First Punic War > Battles > Battle of Mount Eryx (1)

Battle of Mount Eryx (1)

Punic Wars - Punic Wars DecorationThis occurrence caused the Carthaginian interests to The Romans abandon the sea. look up again and their hopes to revive. But the Romans, though they had met with partial misfortunes before, had never suffered a naval disaster so complete and final. They, in fact, abandoned the sea, and confined themselves to holding the country; while the Carthaginians remained masters of the sea, without wholly despairing of the land. Great and general was the dismay both at Rome and in Lucius Junius perseveres in the siege. B. C. 248. the camp at Lilybaeum. Yet they did not abandon their determination of starving out that town. The Roman government did not allow their disasters to prevent their sending provisions into the camp overland; and the besiegers kept up the investment as strictly as they possibly could. Lucius Junius joined the camp after the shipwreck, and, being in a state of great distress at what had happened, was all eagerness to strike some new and effective blow, and thus repair the disaster which had befallen him. Eryx. Accordingly he took the first slight opening that offered to surprise and seize Eryx; and became master both of the temple of Aphrodite and of the city. This is a mountain close to the sea-coast on that side of Sicily which looks towards Italy, between Drepana and Panormus, but nearer to Drepana of the two. It is by far the greatest mountain in Sicily next to Aetna; and on its summit, which is flat, stands the temple of Erycinian Aphrodite, confessedly the most splendid of all the temples in Sicily for its wealth and general magnificence. The town stands immediately below the summit, and is approached by a very long and steep ascent. Lucius seized both town and temple; and established a garrison both upon the summit and at the foot of the road to it from Drepana. He kept a strict guard at both points, but more especially at the foot of the ascent, believing that by so doing he should secure possession of the whole mountain as well as the town.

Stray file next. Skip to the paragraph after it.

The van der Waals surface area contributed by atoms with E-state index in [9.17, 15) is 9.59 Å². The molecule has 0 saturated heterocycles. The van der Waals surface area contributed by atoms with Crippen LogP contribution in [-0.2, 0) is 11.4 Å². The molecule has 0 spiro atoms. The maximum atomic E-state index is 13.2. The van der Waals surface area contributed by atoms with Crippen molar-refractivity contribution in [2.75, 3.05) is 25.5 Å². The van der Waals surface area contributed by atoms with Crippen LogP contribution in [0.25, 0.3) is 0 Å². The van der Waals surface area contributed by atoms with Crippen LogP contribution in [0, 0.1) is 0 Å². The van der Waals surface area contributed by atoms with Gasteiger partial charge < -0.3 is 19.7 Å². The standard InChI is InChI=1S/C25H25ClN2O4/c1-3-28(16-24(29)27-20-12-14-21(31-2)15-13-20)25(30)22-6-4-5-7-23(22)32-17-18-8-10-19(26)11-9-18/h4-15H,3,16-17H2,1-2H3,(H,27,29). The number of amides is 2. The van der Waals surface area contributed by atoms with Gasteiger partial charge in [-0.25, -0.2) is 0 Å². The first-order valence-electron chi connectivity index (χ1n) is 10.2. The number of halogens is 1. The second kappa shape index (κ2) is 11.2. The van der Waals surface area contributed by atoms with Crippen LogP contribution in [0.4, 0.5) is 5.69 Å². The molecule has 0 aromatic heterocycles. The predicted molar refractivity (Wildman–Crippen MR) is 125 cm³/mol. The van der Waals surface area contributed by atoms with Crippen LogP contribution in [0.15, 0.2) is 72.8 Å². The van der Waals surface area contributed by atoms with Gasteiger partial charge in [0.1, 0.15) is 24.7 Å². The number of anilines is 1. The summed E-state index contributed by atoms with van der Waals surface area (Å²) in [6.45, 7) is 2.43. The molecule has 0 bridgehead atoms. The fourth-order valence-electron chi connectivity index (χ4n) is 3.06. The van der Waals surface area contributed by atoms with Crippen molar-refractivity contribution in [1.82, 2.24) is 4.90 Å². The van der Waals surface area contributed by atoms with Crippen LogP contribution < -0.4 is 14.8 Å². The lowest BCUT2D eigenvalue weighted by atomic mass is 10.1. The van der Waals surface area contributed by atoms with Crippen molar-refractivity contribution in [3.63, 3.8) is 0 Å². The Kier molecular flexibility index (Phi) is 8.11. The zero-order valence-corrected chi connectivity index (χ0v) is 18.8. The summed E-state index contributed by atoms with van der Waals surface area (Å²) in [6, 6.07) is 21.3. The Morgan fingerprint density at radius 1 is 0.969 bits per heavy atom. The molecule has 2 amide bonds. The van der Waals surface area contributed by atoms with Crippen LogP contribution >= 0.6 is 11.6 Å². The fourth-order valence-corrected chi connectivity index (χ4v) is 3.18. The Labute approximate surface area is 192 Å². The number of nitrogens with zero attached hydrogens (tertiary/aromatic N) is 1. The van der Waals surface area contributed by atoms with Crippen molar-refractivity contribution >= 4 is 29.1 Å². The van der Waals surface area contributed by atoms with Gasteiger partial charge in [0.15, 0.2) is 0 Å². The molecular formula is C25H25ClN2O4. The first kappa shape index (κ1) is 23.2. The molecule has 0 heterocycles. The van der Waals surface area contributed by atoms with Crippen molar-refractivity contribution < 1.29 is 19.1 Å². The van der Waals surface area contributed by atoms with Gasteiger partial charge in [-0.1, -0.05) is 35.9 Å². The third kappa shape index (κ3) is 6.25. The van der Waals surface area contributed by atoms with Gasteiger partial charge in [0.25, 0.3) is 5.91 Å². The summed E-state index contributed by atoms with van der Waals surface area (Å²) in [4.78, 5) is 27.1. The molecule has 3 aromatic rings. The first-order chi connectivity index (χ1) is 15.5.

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First Punic War

MessanaAgrigentum SiegeAgrigentum BattleLipari IslandsMylaeSulciTyndarisCape EcnomusAspisAdisTunisPanormus1st DrepanaLilybaeum2nd DrepanaBattle of Mount ErcteBattle of Mount Eryx (1)Battle of Mount Eryx (2)Aegates IslandsTreaty of Lutatius

Mercenary War

Utica Bagradas River Hamilcar's victory with Naravas Carthage "The Saw" Tunis

Second Punic War

Saguntum Crossing of the Alps Lilybaeum Rhone Ticinus Trebia Cissa Lake Trasimene Ebro River Ager Falernus Geronium Cannae 1st Nola Dertosa 2nd Nola Cornus 3rd Nola 1st Beneventum Syracuse 1st Tarentum 1st Capua 2nd Beneventum Silarus 1st Herdonia Upper Baetis 2nd Capua 2nd Herdonia Numistro Asculum 2nd Tarentum Baecula Grumentum Metaurus New Carthage Ilipa Guadalquivir Carteia Crotona Utica Great Plains Cirta Po Valley Zama

Third Punic War

Lake Tunis 1st Nepheris Port of Carthage 2nd Nepheris Carthage

Bibliography

Primary Sources

Histories. Polybius. Evelyn S. Shuckburgh. translator. London, New York. Macmillan. 1889. Reprint Bloomington 1962.

Secondary Sources